It is incredible that people respond to the recession by flocking to graduate school. In a world where people are undertaking massive deleveraging to prepare for tough times ahead, reducing your immediate earnings while taking on tons of debt for graduate school seems exactly the wrong thing to do.
But grad school applications surge in a recession. Many professionals decide that they’d rather wait out the recession ensconced in a school somewhere than take a job they see as beneath them for wages they would have scoffed at during the boom. Our system seems designed to encourage this. Even with our credit markets in turmoil, there are still plenty of student loans to be had and the tax system rewards spending money on education.
If you are a recently laid off financial professional, or one that has seen your compensation drop precipitously, the grad school option is very tempting.
Don’t make this mistake, says Penelope Trunk. Grad school is a terrible investment, and its even worse during a downturn.
- Most business schools aren’t worth the money and even the best schools should only really be considered for networking opportunities.
- The same applies largely to law schools, and most lawyers surveyed will tell you to avoid law school.
- Medical schools are built to feed people into a broken health care system that increasingly won’t compensate graduates for the years they are expected to spend in school and training.
- PhD programs are a scam with no paying exit.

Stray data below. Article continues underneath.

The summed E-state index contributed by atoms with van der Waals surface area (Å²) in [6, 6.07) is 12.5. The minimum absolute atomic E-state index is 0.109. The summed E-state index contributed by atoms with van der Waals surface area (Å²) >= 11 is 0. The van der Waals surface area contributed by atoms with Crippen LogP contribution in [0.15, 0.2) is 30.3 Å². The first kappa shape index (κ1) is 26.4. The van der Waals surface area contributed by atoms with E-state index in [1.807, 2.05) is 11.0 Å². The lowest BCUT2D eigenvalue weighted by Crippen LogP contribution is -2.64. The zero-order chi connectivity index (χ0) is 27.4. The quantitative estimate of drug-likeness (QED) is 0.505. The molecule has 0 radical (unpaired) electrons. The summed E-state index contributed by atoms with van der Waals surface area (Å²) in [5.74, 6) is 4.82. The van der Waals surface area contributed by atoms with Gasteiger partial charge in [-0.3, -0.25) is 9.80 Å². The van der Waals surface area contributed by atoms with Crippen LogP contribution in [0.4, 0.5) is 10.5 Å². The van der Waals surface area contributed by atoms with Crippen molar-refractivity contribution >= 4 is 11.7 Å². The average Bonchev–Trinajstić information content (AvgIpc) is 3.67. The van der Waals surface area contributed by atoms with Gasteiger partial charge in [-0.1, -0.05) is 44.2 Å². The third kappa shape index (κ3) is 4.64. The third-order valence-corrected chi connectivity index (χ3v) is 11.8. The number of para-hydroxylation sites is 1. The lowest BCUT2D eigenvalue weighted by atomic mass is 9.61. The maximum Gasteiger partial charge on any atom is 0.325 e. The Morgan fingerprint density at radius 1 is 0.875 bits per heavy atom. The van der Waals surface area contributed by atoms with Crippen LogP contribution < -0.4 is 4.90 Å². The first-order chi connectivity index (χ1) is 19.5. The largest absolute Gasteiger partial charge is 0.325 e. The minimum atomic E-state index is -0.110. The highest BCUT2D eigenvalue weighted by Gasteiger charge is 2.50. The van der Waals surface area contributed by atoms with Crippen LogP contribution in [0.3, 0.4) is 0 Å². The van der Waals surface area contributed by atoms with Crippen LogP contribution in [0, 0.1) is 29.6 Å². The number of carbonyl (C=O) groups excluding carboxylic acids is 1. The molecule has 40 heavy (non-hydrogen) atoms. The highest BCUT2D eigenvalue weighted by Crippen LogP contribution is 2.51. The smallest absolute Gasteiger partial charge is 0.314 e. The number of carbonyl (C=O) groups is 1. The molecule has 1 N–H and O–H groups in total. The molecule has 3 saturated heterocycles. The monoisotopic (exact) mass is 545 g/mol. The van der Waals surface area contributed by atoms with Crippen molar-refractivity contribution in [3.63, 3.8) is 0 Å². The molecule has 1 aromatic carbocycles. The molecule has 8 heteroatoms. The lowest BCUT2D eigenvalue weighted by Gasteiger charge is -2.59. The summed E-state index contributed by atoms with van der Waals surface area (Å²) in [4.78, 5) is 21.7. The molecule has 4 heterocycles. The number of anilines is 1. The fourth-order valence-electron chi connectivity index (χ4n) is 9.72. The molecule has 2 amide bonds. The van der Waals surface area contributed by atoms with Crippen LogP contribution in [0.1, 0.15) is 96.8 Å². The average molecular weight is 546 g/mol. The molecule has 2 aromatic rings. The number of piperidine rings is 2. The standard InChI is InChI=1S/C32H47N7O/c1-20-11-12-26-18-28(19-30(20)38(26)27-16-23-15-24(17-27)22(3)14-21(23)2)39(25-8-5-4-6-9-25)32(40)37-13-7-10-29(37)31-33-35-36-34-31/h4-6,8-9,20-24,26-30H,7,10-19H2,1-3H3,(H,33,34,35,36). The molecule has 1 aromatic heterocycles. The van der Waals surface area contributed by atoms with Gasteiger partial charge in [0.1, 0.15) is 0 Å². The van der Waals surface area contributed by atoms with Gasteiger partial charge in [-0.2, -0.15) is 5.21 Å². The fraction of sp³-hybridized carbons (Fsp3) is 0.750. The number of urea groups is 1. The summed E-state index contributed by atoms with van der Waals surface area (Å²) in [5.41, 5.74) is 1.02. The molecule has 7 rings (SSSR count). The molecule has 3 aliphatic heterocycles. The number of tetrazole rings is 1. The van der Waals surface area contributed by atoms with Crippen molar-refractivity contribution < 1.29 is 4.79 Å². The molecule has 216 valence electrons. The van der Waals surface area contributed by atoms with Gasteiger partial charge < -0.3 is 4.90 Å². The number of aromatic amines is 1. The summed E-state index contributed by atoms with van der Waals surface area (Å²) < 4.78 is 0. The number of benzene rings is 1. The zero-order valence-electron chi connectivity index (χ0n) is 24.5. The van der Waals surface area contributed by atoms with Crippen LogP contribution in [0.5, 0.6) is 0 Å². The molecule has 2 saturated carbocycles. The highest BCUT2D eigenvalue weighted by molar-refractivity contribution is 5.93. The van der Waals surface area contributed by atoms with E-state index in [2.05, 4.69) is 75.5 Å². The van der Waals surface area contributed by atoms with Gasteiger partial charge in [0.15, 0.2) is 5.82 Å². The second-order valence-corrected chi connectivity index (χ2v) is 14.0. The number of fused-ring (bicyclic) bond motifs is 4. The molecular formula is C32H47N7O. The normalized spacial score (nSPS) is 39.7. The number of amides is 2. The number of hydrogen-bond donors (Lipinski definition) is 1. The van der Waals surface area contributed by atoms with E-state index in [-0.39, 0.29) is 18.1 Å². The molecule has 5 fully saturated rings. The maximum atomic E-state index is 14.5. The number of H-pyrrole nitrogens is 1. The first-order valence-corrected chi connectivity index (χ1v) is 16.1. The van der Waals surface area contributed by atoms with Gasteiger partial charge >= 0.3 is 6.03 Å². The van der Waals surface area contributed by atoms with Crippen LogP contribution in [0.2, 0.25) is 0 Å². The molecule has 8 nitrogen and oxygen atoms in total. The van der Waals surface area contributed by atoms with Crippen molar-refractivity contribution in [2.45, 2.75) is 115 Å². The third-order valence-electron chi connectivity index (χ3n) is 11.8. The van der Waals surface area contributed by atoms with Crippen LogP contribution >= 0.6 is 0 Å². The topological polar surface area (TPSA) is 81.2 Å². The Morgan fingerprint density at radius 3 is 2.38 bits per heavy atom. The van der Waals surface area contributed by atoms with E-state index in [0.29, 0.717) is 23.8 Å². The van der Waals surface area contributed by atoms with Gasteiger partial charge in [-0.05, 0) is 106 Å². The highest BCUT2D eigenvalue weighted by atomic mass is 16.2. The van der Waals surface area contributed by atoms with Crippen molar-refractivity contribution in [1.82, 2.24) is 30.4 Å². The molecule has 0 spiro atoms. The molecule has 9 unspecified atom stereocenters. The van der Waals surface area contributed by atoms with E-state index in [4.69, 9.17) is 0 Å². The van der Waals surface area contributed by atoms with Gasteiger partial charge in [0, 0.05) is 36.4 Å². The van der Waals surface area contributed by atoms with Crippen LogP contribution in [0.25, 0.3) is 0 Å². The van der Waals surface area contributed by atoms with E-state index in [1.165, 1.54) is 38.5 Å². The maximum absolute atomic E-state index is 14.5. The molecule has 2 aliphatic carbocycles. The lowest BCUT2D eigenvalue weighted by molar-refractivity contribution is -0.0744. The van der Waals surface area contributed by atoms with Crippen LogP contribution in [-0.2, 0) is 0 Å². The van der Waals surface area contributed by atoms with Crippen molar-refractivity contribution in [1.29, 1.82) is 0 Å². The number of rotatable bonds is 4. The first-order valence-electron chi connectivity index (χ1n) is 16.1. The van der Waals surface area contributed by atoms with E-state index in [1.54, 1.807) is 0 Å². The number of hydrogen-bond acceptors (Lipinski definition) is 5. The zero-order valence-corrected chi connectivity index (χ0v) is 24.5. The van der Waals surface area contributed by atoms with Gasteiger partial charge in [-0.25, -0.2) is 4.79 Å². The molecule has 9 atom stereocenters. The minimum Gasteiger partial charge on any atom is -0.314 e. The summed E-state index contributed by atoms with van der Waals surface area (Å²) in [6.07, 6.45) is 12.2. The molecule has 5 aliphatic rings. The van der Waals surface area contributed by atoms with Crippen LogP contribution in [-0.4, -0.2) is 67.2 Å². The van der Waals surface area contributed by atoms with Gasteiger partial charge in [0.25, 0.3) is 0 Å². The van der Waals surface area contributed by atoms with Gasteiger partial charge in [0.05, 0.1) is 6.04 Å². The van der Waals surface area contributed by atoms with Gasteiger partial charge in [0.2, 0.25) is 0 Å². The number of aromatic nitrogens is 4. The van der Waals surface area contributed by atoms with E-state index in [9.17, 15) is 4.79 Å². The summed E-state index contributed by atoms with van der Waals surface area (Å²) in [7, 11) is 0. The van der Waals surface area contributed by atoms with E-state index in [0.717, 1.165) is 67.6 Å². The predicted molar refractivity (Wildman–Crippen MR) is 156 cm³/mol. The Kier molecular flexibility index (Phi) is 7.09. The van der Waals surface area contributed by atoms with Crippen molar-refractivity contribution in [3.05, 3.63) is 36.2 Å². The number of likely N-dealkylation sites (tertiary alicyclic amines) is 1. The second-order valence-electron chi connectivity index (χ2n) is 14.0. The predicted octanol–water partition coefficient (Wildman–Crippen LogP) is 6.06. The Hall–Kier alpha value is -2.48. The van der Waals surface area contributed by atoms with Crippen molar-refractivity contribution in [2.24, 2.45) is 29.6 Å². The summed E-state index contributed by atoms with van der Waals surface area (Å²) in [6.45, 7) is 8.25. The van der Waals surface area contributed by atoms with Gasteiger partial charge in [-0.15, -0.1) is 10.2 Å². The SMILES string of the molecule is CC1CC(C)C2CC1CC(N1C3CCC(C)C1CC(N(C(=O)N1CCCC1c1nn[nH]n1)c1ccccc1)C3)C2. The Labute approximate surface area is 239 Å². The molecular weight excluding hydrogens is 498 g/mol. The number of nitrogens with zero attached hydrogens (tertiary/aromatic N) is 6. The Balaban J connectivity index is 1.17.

Most importantly, graduate school costs too much and the years spent in school would be better spent learning a trade or starting a business. Almost any job is better than graduate school.
In a world where people did not change careers, grad school made sense. Today, grad school is antiquated. You invest three to six extra years in school in order to get your dream career. But the problem is that not only are the old dream careers deteriorating, but even if you have a dream career, it won’t last. You’ll want to change because you can. Because that’s normal for today’s workplace. People who are in their twenties today will change careers about four times in their life. Which means that grad school is a steep investment for such a short period of time. The grad school model needs to change to adapt to the new workplace. Until then. Stay away.
So what should you do? Your best option is to take a job doing something, anything. If you want to build skills for the recovery but can’t find a job where you expect to do that, take the job anyway and prepare for something like the CFA exam. Credentials showing actual skills are far better than old-fashioned graduate degrees. As time goes on, this trend is likely to continue.
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